It’s been over two years since my last foray into the murky waters of Active Directory Federation Services (ADFS) 2.0 and it came past due for a return to claims-based authentication and federation.
My previous journeys were somewhat chronicled here and here. This time around though, I’m going to be focusing on the latest and greatest – meaning Windows Server 2012 R2 (with update), which has been a far more pleasant journey thus far.
I literally started from scratch, because I rather like the environment to be clean before establishing a baseline configuration. From my earlier article:
so if you’re going to do this properly, get your certificates sorted out up front. My approach is to install and configure an Enterprise Certificate Authority and issue certificates from there. Then, it’s just a matter of trusting the root CA (signing) certificate in your environment, and your cert chain should be valid
I’m excited to say I took my own advise and started with the basics first. As you may recall from my earlier writing, my preferred scenario architecture is the segregation of external and internal entities by way of separate Active Directory forests.
As last time, I’m working predominantly with an initial set of four separate virtual servers, configured as follows:
Using an Enterprise CA, I trust the root CAs and then issue certificates as needed, and manage the DNS within each Active Directory forest. This time around I fully configured the CAs in both domains for web enrolment and device enrolment as well as updating group policy to include the Enrolment Policy locations.
I also added the Root CAs of each domain to the Trusted Root Certificate store in the opposite domain’s DC (where AD FS is located) so that the federation Uris would be valid when the trusts were established.
Believe it or not, this doesn’t take very long to set up. Configuring each domain at the same time (in parallel), I had most of the configuration working and tested in about an hour or so. Having done it many times before, I knew the correct order to install and configure which makes a huge difference.
Installing IIS on the CA server also means you can avoid having to install IIS on the domain controller server, which is a nice win in terms of resource minimisation.
Since we’re dealing with a few certificates here and there, it’s important to remember that clients/machines that do not trust the root CA signing certificate will experience warnings or other inconveniences – in other words, don’t do this in a Production environment unless it’s only used solely in-house, where you can deploy the CA signing certificate into the trusted root CA stores.
External AD FS installations should always be signed using a certificate from an external (public) CA like https://www.startssl.com which offers free class-1 certificates.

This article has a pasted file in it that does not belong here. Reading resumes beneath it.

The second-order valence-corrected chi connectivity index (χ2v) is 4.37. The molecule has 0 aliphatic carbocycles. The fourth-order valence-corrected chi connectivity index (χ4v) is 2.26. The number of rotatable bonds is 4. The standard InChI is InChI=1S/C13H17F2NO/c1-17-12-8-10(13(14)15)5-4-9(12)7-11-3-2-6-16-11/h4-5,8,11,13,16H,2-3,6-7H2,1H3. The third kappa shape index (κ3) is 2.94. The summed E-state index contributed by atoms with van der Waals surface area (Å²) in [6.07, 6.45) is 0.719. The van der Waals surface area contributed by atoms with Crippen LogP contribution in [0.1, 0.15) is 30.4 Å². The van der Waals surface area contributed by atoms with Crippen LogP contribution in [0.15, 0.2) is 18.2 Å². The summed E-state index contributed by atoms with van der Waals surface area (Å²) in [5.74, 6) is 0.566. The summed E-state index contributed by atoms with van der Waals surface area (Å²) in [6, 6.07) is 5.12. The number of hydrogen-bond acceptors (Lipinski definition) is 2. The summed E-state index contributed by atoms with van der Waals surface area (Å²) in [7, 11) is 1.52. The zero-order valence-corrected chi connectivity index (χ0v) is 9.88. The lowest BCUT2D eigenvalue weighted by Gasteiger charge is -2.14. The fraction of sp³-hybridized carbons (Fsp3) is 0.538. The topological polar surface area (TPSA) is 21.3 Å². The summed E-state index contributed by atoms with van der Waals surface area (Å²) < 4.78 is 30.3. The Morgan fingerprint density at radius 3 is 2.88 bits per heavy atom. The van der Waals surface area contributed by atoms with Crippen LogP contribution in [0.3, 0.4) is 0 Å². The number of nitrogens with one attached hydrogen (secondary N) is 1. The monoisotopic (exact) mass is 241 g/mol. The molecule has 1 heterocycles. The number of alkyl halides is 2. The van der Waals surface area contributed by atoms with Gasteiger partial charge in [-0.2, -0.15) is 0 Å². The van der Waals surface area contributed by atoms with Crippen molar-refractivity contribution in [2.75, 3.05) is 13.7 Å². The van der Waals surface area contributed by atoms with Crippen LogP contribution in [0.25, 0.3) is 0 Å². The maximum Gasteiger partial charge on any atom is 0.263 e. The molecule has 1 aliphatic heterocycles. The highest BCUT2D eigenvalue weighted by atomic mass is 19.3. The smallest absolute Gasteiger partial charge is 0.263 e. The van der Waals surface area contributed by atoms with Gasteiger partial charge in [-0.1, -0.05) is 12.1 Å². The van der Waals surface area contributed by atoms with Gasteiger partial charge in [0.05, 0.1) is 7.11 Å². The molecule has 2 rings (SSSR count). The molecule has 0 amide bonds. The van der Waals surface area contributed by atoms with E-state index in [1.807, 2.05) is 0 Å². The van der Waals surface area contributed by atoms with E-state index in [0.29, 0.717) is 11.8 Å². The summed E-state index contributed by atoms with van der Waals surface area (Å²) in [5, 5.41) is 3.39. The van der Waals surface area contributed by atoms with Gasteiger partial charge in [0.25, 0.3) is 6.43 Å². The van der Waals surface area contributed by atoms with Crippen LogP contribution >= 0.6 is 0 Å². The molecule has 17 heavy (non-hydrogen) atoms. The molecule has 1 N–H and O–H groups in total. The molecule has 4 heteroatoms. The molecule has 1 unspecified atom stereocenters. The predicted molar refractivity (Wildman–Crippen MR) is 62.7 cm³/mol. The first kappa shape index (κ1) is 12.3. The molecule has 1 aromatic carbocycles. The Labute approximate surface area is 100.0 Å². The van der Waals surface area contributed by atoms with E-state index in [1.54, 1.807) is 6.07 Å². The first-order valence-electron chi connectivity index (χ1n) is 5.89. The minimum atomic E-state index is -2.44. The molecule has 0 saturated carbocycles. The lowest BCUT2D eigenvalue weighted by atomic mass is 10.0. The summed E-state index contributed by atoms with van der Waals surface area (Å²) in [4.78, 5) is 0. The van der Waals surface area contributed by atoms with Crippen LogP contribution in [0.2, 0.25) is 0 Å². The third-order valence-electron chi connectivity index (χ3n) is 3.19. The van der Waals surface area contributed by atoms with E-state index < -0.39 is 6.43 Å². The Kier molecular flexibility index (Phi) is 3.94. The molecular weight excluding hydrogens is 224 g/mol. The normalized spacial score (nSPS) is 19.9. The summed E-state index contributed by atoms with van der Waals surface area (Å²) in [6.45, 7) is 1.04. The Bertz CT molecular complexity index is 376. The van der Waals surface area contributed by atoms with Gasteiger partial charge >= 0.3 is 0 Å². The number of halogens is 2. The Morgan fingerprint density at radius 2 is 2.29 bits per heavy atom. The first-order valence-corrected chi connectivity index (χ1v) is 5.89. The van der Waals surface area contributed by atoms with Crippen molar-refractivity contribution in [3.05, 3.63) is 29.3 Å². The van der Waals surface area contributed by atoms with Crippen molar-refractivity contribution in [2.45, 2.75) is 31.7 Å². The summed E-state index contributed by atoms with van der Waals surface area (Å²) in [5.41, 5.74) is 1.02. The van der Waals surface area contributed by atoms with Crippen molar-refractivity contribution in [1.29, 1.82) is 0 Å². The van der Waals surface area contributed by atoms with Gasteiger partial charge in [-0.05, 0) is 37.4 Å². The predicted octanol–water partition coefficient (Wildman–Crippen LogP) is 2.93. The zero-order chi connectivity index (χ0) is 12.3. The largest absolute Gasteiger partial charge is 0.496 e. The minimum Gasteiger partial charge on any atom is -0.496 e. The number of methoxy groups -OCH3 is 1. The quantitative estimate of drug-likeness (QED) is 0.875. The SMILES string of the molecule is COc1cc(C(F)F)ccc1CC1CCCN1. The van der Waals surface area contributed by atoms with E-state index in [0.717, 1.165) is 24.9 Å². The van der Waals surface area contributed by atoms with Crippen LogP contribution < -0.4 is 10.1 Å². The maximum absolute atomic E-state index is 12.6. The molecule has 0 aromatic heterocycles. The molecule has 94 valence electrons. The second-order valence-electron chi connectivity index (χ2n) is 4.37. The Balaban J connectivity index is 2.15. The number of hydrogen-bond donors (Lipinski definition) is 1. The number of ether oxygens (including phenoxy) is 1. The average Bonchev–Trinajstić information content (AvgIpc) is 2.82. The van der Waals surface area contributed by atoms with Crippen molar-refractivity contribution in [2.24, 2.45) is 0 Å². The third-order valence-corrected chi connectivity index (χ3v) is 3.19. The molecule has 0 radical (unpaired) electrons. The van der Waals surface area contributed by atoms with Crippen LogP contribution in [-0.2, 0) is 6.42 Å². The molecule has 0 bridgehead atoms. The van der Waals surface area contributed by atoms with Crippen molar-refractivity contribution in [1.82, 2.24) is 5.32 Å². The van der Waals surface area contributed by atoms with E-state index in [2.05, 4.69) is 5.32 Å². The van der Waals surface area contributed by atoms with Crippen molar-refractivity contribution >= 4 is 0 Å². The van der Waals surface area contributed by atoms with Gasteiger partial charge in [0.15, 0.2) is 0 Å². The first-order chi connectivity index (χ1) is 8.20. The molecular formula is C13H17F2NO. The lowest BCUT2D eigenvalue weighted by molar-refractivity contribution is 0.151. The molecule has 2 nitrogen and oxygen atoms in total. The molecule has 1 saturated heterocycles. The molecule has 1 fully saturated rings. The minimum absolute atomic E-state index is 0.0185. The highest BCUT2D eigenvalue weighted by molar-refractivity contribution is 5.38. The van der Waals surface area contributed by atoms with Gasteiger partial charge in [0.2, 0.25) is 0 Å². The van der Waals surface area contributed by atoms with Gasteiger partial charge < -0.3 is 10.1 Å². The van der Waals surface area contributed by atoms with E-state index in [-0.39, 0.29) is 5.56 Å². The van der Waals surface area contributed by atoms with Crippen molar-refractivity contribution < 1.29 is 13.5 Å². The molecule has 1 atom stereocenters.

My Desired Outcome
What I want to be in a position to do is to offer users a choice of realms:
For the sake of keeping things clear, I’ve labelled the relying parties to indicate which domain they live in, but you probably would label the DMZ as ‘External Users’.
What should happen, once a user has authenticated, is that their subsequent requests to claims-aware applications shouldn’t require any further authentication, and their identity should be available across both environments.
Generating Valid Certificates – The Low Effort Way
Another tip – the AD FS installation expects a certificate (plus private key) with the common name of the ADFS service you’re going to configure to be in the .pfx format.
if you want a fast way of generating a web server certificate and you have an Enterprise CA installed and configured within the domain, you can switch to IIS Manager and request a Domain Certificate when viewing the server features (under Server Certificates):
Here you can add the common name and friendly names
When you’ve entered the information, the wizard will go off and request a Web Server certificate based on the common name, and then will automatically store it in the Computer Account’s Certificate store. You can fire up MMC and add the Certificates snap in (FIle –> Add/Remove Snap In) making sure you select ‘Computer account’ along the way:
Once the certificate is located, you can simply export it including the private key. Just move the exported .pfx file to the ADFS host, and you’re ready to install with a valid certificate.
A word about ADFS installation
I’m not going to go into detail about how to set up AD FS 3.0 itself, the existing documentation on the Internet is quite accurate, and honestly, if you’ve established the environment correctly, it’s really not tricky to do. In Windows Server 2012 R2, ADFS 3.0 is a bona fide server role (in 2008/R2 the server role was ADFS 1.0/1.1, 2.0 was a separate download & install).
Sanity Checking the ADFS configuration
As mentioned in an earlier post, a quick browse to the following location: https://<your adfs location>/federationmetadata/2007-06/federationmetadata.xml should yield a metadata response:
This was just a brief intro to the environment I’ve configured, I’ll be going into more detail about how to live in a claims-aware environment in subsequent articles.